Fundraiser benefits Aloha ‘Ike

PO‘IPU —The level of student enthusiasm demonstrated the eagerness of young minds willing to learn, Friday, at the Grand Hyatt Kaua‘i Resort and Spa.

Students representing the different levels of robotics, from elementary school through high school, were anxious to demonstrate the capabilities of their handiwork during the 7th annual Kaua‘i Economic Development Board fundraiser.

Joining several hundred community members at the event were U.S. Rep. Mazie Hirono and U.S. Sen. Daniel Inouye, honorary chair of the Aloha ‘Ike program. They took time to chat with the student engineers to learn more about the different robotics being showcased.

The Aloha ‘Ike — which means “to love learning” — program is a partnership between Kaua‘i schools and the community for the purpose of enhancing the educational opportunities for all of Kaua‘i’s keiki in grades kindergarten through 12.

One of the intentions of the program is to cultivate working relationships between educators and community partners, such as Conrad Murashige, president of Shioi Construction.

“It’s not just about learning and showing,” Murashige said. “(The students) have to sell themselves as well — just like the real world.”

Marleen Duarte, KEDB executive assistant, said the event was more than fundraising, it was “a celebration of student achievement.”

Since the inception of the Aloha ‘Ike program in 2005, more than 100 projects at 21 public, private and charter schools have connected 50 community partners to school projects and impacted more than 4,000 Kaua‘i students, Duarte said.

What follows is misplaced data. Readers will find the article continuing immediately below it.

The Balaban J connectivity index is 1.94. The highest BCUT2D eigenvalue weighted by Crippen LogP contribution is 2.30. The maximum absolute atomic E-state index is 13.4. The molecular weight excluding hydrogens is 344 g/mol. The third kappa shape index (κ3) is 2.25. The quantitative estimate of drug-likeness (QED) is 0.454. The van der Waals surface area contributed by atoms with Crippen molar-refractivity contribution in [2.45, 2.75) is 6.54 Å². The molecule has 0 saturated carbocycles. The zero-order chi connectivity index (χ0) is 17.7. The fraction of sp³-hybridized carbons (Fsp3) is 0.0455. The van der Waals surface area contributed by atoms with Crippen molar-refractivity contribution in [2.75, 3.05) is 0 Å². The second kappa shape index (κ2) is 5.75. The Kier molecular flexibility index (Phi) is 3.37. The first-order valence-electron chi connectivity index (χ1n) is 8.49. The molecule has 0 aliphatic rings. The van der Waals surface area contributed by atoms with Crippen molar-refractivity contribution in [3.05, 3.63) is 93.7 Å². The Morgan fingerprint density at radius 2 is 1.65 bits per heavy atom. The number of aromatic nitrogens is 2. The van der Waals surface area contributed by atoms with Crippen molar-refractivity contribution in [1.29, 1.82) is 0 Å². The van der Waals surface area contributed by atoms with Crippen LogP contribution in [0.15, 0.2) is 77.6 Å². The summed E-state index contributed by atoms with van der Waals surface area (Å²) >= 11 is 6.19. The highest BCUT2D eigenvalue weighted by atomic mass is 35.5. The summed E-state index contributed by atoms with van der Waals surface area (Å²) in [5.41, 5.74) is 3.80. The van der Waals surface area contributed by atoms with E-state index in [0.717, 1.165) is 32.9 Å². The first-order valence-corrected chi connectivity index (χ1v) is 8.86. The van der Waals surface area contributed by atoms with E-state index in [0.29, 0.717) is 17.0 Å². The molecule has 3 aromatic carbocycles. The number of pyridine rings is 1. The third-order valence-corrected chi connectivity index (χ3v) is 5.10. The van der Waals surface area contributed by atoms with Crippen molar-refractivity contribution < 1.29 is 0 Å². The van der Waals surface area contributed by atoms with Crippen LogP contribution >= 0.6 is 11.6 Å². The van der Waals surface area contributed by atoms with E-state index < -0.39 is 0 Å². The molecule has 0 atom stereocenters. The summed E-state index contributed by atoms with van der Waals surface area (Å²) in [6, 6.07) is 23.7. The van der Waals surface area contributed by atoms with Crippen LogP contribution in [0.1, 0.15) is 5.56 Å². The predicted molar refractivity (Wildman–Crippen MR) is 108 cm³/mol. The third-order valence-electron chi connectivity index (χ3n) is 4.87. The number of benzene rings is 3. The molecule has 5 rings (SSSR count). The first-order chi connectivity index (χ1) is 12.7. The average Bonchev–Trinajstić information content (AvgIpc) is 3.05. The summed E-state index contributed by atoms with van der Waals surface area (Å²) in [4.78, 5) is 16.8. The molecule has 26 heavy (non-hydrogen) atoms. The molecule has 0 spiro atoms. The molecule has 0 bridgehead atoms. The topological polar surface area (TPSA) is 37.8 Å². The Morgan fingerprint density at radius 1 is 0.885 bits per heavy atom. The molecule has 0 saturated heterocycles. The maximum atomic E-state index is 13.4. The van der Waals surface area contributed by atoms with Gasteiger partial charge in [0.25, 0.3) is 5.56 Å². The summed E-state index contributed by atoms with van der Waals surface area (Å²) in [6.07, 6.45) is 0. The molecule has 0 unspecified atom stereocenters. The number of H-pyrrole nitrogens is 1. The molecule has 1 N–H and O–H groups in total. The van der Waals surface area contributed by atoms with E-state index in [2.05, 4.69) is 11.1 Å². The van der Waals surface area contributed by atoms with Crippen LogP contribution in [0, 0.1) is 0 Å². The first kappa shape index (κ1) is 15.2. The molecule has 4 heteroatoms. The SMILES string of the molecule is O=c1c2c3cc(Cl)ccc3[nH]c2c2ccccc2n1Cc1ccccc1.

William Arakaki, Kaua‘i Area Complex superintendent, pointed out how team members from four high schools around Kaua‘i gathered at Island School to form the FIRST Robotics Team.

The robotics program is just one of many which benefit from the Aloha ‘Ike grant administered by KEDB. Another program utilizing these funds is the media class at Chiefess Kamakahelei Middle School, which was working under the guidance of teacher Kevin Matsunaga in recording the event.

“It’s not about me,” said Stu Burley, a longtime robotics instructor and mentor at Waimea High School. “It’s all about the children.”

The Aloha ‘Ike fundraiser is intended to ensure continued support for Kaua‘i’s school students and teachers in pursuit of their pursuit to love learning.

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• Dennis Fujimoto, photographer and staff writer, can be reached at 245-3681 (ext. 253) or dfujimoto@


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